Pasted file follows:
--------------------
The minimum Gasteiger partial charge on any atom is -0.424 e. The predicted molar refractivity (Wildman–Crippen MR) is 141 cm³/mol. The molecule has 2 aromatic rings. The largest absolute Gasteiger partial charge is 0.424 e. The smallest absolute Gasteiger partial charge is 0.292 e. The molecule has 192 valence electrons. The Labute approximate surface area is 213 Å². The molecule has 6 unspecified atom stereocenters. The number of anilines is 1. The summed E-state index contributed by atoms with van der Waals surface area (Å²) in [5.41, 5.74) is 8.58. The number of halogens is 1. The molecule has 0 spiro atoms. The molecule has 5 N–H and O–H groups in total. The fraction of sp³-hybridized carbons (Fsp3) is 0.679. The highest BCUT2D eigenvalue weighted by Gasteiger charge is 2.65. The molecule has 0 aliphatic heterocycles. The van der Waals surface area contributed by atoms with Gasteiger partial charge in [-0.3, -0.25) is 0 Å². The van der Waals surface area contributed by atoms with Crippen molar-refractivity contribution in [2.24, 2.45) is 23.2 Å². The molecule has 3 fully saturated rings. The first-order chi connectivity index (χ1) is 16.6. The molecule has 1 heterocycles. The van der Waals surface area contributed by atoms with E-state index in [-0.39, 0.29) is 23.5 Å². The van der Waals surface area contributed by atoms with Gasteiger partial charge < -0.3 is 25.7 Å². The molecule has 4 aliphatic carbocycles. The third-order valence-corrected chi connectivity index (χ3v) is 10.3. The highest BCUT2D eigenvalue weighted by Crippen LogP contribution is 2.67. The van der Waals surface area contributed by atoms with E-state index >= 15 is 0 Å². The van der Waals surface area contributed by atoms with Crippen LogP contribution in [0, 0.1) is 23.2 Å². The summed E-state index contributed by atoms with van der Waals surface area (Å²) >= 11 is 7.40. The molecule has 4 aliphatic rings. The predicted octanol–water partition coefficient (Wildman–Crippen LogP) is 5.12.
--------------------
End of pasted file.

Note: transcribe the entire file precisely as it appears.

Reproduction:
The minimum Gasteiger partial charge on any atom is -0.424 e. The predicted molar refractivity (Wildman–Crippen MR) is 141 cm³/mol. The molecule has 2 aromatic rings. The largest absolute Gasteiger partial charge is 0.424 e. The smallest absolute Gasteiger partial charge is 0.292 e. The molecule has 192 valence electrons. The Labute approximate surface area is 213 Å². The molecule has 6 unspecified atom stereocenters. The number of anilines is 1. The summed E-state index contributed by atoms with van der Waals surface area (Å²) in [5.41, 5.74) is 8.58. The number of halogens is 1. The molecule has 0 spiro atoms. The molecule has 5 N–H and O–H groups in total. The fraction of sp³-hybridized carbons (Fsp3) is 0.679. The highest BCUT2D eigenvalue weighted by Gasteiger charge is 2.65. The molecule has 0 aliphatic heterocycles. The van der Waals surface area contributed by atoms with Gasteiger partial charge in [-0.3, -0.25) is 0 Å². The van der Waals surface area contributed by atoms with Crippen molar-refractivity contribution in [2.24, 2.45) is 23.2 Å². The molecule has 3 fully saturated rings. The first-order chi connectivity index (χ1) is 16.6. The molecule has 1 heterocycles. The van der Waals surface area contributed by atoms with E-state index in [-0.39, 0.29) is 23.5 Å². The van der Waals surface area contributed by atoms with Gasteiger partial charge < -0.3 is 25.7 Å². The molecule has 4 aliphatic carbocycles. The third-order valence-corrected chi connectivity index (χ3v) is 10.3. The highest BCUT2D eigenvalue weighted by Crippen LogP contribution is 2.67. The van der Waals surface area contributed by atoms with E-state index >= 15 is 0 Å². The van der Waals surface area contributed by atoms with Crippen LogP contribution in [0, 0.1) is 23.2 Å². The summed E-state index contributed by atoms with van der Waals surface area (Å²) >= 11 is 7.40. The molecule has 4 aliphatic rings. The predicted octanol–water partition coefficient (Wildman–Crippen LogP) is 5.12.